More Americans are expressing concerns over warming planet temperatures.
According to a new Gallup Poll just released, more Americans are now worried a “great deal” or a “fair amount” about global warming than in the previous eight years of polling data, and indicate a slight increase in those who believe the affects of global warming have already begun.
Gallup’s annual environmental poll says 64 percent of adults in the United States said they were worried about global warming and its impact on the planet, up from 55 percent in 2015. This year’s poll shows the highest number concerned since 2008.
Coming on the heels of the warmest February on record, the March 2-6 survey indicated an increase in those who feel the effects of global warming have begun, with 59 percent saying they agreed with the statement. That is a slight uptick from last year’s numbers, at 55 percent. Also increasing were the number of people that believe the effects of global warming have not yet started, but will begin to impact the environment at some point, climbing from 28 percent to 31 percent in the 2016 poll.
Only 10 percent of respondents say global warming will never affect the planet, down from 16 percent in 2015, and the lowest number since 2007.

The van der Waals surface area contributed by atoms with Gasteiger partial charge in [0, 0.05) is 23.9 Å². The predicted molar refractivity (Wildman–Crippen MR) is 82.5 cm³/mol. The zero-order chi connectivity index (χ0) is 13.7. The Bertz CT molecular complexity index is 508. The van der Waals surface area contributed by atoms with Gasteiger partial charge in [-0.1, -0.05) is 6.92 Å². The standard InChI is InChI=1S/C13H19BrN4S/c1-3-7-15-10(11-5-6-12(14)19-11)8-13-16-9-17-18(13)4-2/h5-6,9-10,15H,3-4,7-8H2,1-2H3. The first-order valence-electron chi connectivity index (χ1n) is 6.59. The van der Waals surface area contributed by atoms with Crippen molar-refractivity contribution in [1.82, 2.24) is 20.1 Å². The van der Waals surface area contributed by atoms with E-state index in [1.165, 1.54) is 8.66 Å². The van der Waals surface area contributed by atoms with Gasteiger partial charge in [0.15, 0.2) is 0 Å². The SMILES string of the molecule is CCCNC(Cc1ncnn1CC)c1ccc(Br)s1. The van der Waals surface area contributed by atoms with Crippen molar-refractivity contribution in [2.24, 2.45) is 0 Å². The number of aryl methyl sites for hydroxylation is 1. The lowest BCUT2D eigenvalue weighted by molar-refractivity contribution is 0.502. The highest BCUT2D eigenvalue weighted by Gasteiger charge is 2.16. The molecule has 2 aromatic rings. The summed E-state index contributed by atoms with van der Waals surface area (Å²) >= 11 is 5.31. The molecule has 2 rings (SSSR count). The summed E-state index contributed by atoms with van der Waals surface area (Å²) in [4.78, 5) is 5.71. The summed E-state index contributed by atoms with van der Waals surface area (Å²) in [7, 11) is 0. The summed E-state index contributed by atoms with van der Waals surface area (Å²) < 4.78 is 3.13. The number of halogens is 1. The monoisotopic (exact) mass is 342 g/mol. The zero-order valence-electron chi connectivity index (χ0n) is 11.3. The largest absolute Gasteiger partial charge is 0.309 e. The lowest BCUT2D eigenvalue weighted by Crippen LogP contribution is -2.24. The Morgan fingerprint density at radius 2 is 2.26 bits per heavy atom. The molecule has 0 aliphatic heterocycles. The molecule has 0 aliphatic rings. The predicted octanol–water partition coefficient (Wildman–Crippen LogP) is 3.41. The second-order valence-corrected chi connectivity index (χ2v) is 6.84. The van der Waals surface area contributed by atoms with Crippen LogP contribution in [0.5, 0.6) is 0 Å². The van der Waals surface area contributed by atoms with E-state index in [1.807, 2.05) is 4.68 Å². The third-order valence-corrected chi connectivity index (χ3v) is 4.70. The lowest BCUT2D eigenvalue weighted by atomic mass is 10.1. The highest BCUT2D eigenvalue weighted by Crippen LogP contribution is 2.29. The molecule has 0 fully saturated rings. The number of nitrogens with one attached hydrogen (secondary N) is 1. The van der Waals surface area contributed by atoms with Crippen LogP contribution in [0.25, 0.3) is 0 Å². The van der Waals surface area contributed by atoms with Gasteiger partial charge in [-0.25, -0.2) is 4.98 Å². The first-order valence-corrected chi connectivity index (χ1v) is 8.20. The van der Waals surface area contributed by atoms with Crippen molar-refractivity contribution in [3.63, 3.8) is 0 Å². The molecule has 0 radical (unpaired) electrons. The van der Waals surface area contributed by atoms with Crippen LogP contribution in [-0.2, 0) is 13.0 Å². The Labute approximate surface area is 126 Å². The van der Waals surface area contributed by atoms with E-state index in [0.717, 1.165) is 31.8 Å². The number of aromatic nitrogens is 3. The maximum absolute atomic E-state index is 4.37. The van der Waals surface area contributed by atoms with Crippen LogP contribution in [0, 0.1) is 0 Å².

Another striking result from the 2016 version of the poll was the number of Americans that attribute the increases in the Earth’s temperatures over the last 100 years primarily to human activities. At 65 percent, the number shattered the previous high of 61 percent in 2007, and up 10 percent from last year’s poll.
As expected, the concerns over global warming split along political party lines, with 84 percent of Democrats saying they were worried a “great deal” or a “fair amount” over the issue, and only 40 percent of Republicans agreeing. Independents feeling the same about the issue recorded 64 percent .
Similarly, 38 percent of Republicans felt the increased temperatures of the Earth were due to human activities, up slightly from 34 in 2015, while 85 percent of Democrats agreed human intervention was the cause, climbing from 74 percent in 2015.
The release from Gallup says a number of factors may have lowered public concern over global warming and its effects in the past few years, including the economic downturn and some push-back against climate science, but now Americans are now expressing their beliefs in record- or near-record highs. A few years of unseasonably warm winters may have contributed to the change in perceptions.